h1

Echoes of Light

It’s like a visitation in opaque, he thinks. One that slowly but definitely clouds out the clarity of the world. Inside this new prism, colours are captured and fade into a multicoloured but muted kaleidoscope of shifting grains and hues, which mix and shuffle in ever-duller tones while he sits at the centre, powerless now to change or improve.

It wasn’t always like this. Once he’d blazed in a shower of glory towards the stars, flown high and free on wings of fire, dared the gods and won. But now there were no great games of football, no deals being cut, no living the fine life on the back of raw talent, learnt discipline and a lucky draw of fortunate circumstance. Blessed, he must have been then. Like so many are, he added to himself in thought. Jogging, striding, or ambling past him with prams, the lucky ones take in the air along these tree-lined paths, their own concerns filling in the gap before them, drawing or pushing them along in the early morning grey. Whether nattering like birds or silent as the stream, all these people are known only by the murmuring against the walls of life they make as they pass along, he feels; dreaming themselves into existence.

His ears are sharpening as the eyes dim. Magpies calling spoke a language that he almost understood, in a way. Just as Braille begins to sing as your fingers go from stumbling across the typeface to flying with meaning, so the heralds of illumination woke him with their songs to the day. It wasn’t meaning in any conventional sense – he didn’t ‘know what they were saying’ to each other. Their cawing just brought a kind of clarity to the fact of his existence, deepened his awareness of being alive.

Hearing that call in that moment seemed to him like a whetting of consciousness against the undeniable but ever-passing stone of life. What cruel irony, he mused, that my yearning for life should be so sharpened as my grip on it is weakened. But Lear was not right: the gods are not cruel, they do not swat us like flies for sport. This affliction is also a gift, as blindness approaches with the unstoppable inevitability of destiny, enveloping me in its arms with consolation as well as loss. (Now he felt like the magpie, singing his own song in the early morning dimness, perched on a wire outside of doors, calling to the world without expecting or needing a response, carving the story of himself out of his body and his place, knowing it would pass soon and few would recall it for long, another unknown star burning in the infinite reaches of the universe, snuffing out through lack of fuel after millions of years of light in an ocean of darkness.) The magpie’s cadence lolled over the rises and falls of life, ringing heartily not merely with acceptance of challenge but in active embrace of whatever may come. Its song was like the bells of fate, he thought. Drawing me back here, to what is happening right now, without remorse but without denial either.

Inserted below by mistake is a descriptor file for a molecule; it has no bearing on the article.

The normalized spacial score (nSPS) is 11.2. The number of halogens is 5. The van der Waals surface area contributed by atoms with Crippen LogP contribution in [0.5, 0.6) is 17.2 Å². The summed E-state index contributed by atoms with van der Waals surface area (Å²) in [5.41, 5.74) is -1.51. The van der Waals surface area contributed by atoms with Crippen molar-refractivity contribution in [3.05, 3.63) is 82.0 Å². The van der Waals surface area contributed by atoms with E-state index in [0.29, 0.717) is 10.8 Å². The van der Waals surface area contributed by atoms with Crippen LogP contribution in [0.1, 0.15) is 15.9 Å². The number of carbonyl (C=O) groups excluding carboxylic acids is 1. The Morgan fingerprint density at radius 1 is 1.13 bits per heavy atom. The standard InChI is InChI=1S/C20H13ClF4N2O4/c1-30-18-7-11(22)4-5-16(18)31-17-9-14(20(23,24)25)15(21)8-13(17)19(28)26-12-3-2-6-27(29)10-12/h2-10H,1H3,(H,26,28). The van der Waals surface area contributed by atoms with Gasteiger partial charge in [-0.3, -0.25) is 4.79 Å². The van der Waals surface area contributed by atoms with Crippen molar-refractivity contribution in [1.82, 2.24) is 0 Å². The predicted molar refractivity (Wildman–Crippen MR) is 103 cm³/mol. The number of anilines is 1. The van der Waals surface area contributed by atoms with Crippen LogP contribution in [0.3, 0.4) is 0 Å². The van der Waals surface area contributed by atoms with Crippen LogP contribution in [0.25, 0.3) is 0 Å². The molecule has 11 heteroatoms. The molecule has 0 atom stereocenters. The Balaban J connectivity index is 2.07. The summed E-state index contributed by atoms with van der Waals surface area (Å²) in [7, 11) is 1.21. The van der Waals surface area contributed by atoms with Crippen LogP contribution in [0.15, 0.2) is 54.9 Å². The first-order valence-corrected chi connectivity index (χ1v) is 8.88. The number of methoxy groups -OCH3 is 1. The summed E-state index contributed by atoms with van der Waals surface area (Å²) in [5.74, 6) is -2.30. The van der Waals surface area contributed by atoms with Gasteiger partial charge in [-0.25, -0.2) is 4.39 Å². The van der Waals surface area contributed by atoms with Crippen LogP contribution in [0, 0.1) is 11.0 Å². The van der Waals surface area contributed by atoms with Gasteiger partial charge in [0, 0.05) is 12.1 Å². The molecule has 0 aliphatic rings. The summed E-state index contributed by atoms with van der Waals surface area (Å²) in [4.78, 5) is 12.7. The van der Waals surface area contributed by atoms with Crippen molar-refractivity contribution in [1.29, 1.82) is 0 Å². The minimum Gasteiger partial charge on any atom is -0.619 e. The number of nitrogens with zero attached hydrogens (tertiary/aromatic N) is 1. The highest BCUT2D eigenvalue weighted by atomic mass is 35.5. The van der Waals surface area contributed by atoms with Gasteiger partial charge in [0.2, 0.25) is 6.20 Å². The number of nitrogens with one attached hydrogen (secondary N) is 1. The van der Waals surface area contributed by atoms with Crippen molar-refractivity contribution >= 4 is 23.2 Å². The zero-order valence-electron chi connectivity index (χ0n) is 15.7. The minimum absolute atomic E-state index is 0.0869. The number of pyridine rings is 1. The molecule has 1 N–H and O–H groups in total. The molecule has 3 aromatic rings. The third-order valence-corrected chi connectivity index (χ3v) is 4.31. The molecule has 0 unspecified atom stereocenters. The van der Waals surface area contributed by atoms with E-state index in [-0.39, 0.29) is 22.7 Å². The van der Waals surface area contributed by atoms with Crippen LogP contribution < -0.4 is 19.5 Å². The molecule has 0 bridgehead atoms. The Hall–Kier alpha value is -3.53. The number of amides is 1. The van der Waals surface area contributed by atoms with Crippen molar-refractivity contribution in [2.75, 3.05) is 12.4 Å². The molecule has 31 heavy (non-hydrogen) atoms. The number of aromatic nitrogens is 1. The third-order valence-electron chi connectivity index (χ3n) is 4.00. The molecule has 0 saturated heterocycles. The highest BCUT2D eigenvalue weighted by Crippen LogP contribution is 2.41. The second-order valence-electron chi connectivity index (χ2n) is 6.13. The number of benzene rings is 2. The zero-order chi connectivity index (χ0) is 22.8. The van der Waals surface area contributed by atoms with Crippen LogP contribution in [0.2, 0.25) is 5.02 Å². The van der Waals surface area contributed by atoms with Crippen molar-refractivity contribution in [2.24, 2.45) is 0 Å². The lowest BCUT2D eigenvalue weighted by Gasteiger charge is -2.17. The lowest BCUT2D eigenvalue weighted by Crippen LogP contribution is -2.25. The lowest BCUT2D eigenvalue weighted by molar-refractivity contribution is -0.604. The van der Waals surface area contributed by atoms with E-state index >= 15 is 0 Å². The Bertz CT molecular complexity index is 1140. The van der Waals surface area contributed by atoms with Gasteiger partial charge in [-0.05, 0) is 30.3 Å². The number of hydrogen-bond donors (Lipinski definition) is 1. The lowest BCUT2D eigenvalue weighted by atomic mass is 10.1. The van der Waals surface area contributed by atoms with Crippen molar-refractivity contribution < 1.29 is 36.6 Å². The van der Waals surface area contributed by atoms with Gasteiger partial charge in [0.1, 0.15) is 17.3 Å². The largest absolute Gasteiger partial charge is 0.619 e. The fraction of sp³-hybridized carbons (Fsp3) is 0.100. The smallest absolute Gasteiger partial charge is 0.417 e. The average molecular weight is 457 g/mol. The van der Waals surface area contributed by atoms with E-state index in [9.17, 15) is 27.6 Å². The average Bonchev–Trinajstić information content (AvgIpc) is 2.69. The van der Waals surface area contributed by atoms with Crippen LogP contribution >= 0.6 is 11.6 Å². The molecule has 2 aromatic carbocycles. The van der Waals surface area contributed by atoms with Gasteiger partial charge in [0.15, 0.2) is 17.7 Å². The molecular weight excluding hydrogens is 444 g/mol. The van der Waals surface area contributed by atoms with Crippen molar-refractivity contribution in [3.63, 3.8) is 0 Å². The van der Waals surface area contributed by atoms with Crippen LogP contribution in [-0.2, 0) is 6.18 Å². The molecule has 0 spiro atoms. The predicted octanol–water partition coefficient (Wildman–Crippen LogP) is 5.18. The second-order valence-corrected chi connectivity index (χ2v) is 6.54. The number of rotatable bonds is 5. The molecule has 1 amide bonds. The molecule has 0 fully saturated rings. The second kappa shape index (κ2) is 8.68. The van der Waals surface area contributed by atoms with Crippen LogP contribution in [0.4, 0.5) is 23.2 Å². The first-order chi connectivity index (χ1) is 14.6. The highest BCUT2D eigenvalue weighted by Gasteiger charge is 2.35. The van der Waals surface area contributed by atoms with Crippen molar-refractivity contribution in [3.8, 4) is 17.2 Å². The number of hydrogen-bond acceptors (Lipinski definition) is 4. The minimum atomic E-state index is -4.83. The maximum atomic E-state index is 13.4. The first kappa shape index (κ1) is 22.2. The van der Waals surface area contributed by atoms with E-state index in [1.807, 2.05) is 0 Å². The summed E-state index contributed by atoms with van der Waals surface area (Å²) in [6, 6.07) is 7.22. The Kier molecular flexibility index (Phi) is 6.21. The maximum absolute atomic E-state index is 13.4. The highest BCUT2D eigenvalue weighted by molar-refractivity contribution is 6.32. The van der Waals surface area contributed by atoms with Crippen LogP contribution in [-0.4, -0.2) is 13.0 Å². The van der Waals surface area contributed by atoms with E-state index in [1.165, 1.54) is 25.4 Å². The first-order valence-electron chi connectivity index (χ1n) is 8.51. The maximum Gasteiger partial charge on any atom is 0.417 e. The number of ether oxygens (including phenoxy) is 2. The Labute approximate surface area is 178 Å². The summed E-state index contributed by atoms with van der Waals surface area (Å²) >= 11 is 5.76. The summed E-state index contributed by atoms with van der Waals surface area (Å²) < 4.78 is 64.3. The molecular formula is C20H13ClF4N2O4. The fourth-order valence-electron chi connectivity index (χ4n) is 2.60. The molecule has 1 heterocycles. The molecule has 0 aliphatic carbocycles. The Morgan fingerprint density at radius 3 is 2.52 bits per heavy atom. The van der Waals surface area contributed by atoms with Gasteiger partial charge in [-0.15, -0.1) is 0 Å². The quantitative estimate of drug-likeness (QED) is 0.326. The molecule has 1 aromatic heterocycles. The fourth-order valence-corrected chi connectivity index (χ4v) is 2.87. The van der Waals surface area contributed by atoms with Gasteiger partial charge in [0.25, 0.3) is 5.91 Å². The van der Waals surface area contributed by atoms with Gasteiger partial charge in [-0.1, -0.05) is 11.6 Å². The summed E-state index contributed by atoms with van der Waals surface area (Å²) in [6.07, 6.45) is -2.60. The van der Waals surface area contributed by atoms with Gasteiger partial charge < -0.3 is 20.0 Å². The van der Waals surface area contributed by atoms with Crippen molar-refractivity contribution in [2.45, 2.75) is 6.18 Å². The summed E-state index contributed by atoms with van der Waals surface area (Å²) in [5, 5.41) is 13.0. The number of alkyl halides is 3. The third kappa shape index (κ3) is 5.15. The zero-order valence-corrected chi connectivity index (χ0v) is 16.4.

Many animals know what it is to not see, he realised. They must learn to feel their way along, to hear like I’m hearing now, with all the fat cut off and just the bare thing left – a different kind of staring in the face. They crawl or burrow, slither or swim or soar, in worlds of soil and ocean, air and tree. How must every sense sing to them through claw or paw, in their guts or fins or under their wings, as the breeze picks the bird up from a flat soar in an exhilarating rush, to shift the aspect of their glide, as they catch it pushing against their feathers and instantly incorporate the new path cut out and opened through the sky as it happens… do even the lords of the sky always need to be looking as they soar?